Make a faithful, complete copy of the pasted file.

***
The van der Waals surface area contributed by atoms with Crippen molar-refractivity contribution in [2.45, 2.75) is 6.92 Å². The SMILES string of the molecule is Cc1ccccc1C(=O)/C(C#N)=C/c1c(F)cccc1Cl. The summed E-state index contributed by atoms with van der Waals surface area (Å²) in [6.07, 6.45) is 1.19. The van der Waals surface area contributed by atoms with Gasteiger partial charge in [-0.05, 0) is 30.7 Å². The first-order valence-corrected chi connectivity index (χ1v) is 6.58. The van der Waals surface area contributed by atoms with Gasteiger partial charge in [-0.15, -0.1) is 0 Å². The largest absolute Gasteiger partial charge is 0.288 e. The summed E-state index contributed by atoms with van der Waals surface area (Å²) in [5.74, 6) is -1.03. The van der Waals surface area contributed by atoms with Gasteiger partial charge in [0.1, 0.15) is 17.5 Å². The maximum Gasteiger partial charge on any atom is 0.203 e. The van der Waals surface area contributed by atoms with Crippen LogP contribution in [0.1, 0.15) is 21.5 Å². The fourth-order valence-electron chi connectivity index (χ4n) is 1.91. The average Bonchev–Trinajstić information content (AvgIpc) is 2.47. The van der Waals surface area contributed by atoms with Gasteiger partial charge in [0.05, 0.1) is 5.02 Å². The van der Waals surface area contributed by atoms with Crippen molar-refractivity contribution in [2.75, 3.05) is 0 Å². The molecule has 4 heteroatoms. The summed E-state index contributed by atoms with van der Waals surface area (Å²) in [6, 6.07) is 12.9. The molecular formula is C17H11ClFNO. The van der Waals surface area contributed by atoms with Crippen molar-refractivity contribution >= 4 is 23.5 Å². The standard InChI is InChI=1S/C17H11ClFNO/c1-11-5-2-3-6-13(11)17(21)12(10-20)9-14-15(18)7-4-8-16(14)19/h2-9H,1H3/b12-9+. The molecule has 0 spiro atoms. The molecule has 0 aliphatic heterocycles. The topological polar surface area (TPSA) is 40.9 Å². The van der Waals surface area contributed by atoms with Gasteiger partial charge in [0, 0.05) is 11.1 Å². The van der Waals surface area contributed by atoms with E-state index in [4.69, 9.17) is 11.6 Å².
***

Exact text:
The van der Waals surface area contributed by atoms with Crippen molar-refractivity contribution in [2.45, 2.75) is 6.92 Å². The SMILES string of the molecule is Cc1ccccc1C(=O)/C(C#N)=C/c1c(F)cccc1Cl. The summed E-state index contributed by atoms with van der Waals surface area (Å²) in [6.07, 6.45) is 1.19. The van der Waals surface area contributed by atoms with Gasteiger partial charge in [-0.05, 0) is 30.7 Å². The first-order valence-corrected chi connectivity index (χ1v) is 6.58. The van der Waals surface area contributed by atoms with Gasteiger partial charge in [-0.15, -0.1) is 0 Å². The largest absolute Gasteiger partial charge is 0.288 e. The summed E-state index contributed by atoms with van der Waals surface area (Å²) in [5.74, 6) is -1.03. The van der Waals surface area contributed by atoms with Gasteiger partial charge in [0.1, 0.15) is 17.5 Å². The maximum Gasteiger partial charge on any atom is 0.203 e. The van der Waals surface area contributed by atoms with Crippen LogP contribution in [0.1, 0.15) is 21.5 Å². The fourth-order valence-electron chi connectivity index (χ4n) is 1.91. The average Bonchev–Trinajstić information content (AvgIpc) is 2.47. The van der Waals surface area contributed by atoms with Gasteiger partial charge in [0.05, 0.1) is 5.02 Å². The van der Waals surface area contributed by atoms with Crippen molar-refractivity contribution in [2.75, 3.05) is 0 Å². The molecule has 4 heteroatoms. The summed E-state index contributed by atoms with van der Waals surface area (Å²) in [6, 6.07) is 12.9. The molecular formula is C17H11ClFNO. The van der Waals surface area contributed by atoms with Crippen molar-refractivity contribution >= 4 is 23.5 Å². The standard InChI is InChI=1S/C17H11ClFNO/c1-11-5-2-3-6-13(11)17(21)12(10-20)9-14-15(18)7-4-8-16(14)19/h2-9H,1H3/b12-9+. The molecule has 0 spiro atoms. The molecule has 0 aliphatic heterocycles. The topological polar surface area (TPSA) is 40.9 Å². The van der Waals surface area contributed by atoms with Gasteiger partial charge in [0, 0.05) is 11.1 Å². The van der Waals surface area contributed by atoms with E-state index in [4.69, 9.17) is 11.6 Å².